Every indie artist knows that time is of the essence because lets face it, studio time is most definitely money. A successful studio session can be broken down into two very powerful words: Work Flow. Developing a good work flow takes some practice and repetition, but with consistency you can manage your own in no time! Here are a few steps on how to get started to help make life a little easier and less stressful in the studio.
An important part of developing a good workflow is to prioritize. Completing the hardest tasks on your to-do list first is proven to be the most productive. By focusing on the most important/ the most difficult task, your attention and energy is strong and fresh and it allows you to put your best into the project. If you leave it last on your list, then by the time you get to it you will not be able to give it the attention it requires for it to get done.
When developing a good work flow multi-tasking is a big no-no. Multi-tasking means that your focus is split between many different things. Multi-tasking leads to becoming overwhelmed and the chance of making a mistake is much higher.
Keep everything organized
It is also very important that you try to keep everything as organized as possible. This also goes hand in hand with prioritizing.
If you need to, write down a list of all the things you need to get done. This helps with not having to figure out with what you have to do next. Many times it seems as though you have an overwhelming amount to do, but when you write everything down it is much more attainable.
Another way of staying organized is by keeping all of your sessions and files in one place where you don’t have to keep searching for where they are and having to try to remember where they are again.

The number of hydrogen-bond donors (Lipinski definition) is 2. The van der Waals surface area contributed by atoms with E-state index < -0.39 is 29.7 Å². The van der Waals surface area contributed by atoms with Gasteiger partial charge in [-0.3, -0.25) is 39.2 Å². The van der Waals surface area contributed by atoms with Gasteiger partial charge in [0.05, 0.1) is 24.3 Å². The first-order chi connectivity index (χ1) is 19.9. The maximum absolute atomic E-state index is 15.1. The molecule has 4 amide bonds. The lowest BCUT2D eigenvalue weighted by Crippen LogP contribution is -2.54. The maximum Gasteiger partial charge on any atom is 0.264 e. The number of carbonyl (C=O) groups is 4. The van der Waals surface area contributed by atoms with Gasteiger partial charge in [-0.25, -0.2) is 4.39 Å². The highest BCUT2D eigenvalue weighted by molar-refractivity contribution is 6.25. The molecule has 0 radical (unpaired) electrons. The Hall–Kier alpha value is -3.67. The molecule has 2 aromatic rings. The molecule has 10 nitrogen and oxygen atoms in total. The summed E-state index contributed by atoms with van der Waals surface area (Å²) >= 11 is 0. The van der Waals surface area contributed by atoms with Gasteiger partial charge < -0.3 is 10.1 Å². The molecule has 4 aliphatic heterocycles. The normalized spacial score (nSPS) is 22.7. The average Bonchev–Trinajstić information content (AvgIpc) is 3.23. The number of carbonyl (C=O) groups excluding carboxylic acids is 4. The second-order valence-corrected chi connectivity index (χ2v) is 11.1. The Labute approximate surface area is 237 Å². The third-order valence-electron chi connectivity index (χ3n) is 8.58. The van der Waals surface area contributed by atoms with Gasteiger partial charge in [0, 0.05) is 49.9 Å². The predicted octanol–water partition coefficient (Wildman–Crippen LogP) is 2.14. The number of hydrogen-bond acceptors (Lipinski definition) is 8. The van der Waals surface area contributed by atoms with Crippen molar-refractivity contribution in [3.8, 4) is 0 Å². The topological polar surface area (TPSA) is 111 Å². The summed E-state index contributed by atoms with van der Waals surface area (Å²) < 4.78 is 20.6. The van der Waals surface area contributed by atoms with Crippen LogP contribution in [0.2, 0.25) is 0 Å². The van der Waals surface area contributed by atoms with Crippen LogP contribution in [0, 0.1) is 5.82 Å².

Good communication goes a long way with anyone you are working with or for. If you are working with someone it is important to keep each other in the loop with what is being worked on so there won’t be miscommunication and having ended up creating more work than needed to.
It is extremely important to have a good communication with a client, make sure to keep them updated on what is going on with the project or when it will be ready so they will be able to plan for it accordingly.
Last but not least, make sure to take breaks in between. Taking breaks while working in the studio ensures you don’t get overwhelmed or stressed. Taking breaks also help with clearing your mind to be able to come back in with a fresh mind ready for new ideas! A relaxed mind is a productive mind.
Who’s behind the rise of Studio 411, you ask? Today we take a dive into the brief history of the founders and creators of this up and coming conglomerate. Even if you have met them, you may not know the history and experience behind this dream team. Without further ado, lets dive in:
As our in-house sound engineer he is the brains behind all the mixing and mastering here at Studio 411. Chris has worked in the music industry for over 9 years; working with labels like Sony, RCA, Atlantic, and Super Records, among others. Throughout his time working with artists, Chris has developed a keen skill set and a well-rounded knowledge about the ins and outs of the industry. Not only can he mix and master your music, but he also serves as a guide for new and upcoming artists who are wanting to make a name.
Chris started his career in music at a young age, but truly found his calling as he witnessed English Pop band “McFly” record their song Love Is on The Radio. The heartwarming lyrics “but I can get up now, the dark clouds have lifted” carried him through a rough patch in his life and lead him to find his place in the music production world.
Aside from music production, Chris is also a dedicated father, husband, son, and friend and enjoys spending time with family and reading anything and everything Gary Vee puts out.
Jimmy is a multi-hyphenated persona, to give him a title is to confine him to a box that sheds no light on his many talents. With his background in graphic design, music writing, and marketing, Jimmy handles all the ins and outs of the studio’s website, Instagram page, merch design, and much more. Although he works mostly behind the scenes, his work does not go unnoticed; Jimmy’s vision for the studio is what truly brought it to life in early 2019.
Jimmy started his career in music as a young guitarist in high school and then continued on to play in bands as a guitarist and now a vocalist in his band The Dead Electrics. Throughout his time working with his bands he naturally landed the manager position; handling all the booking, branding, merch design, and social media – even back in the MySpace days!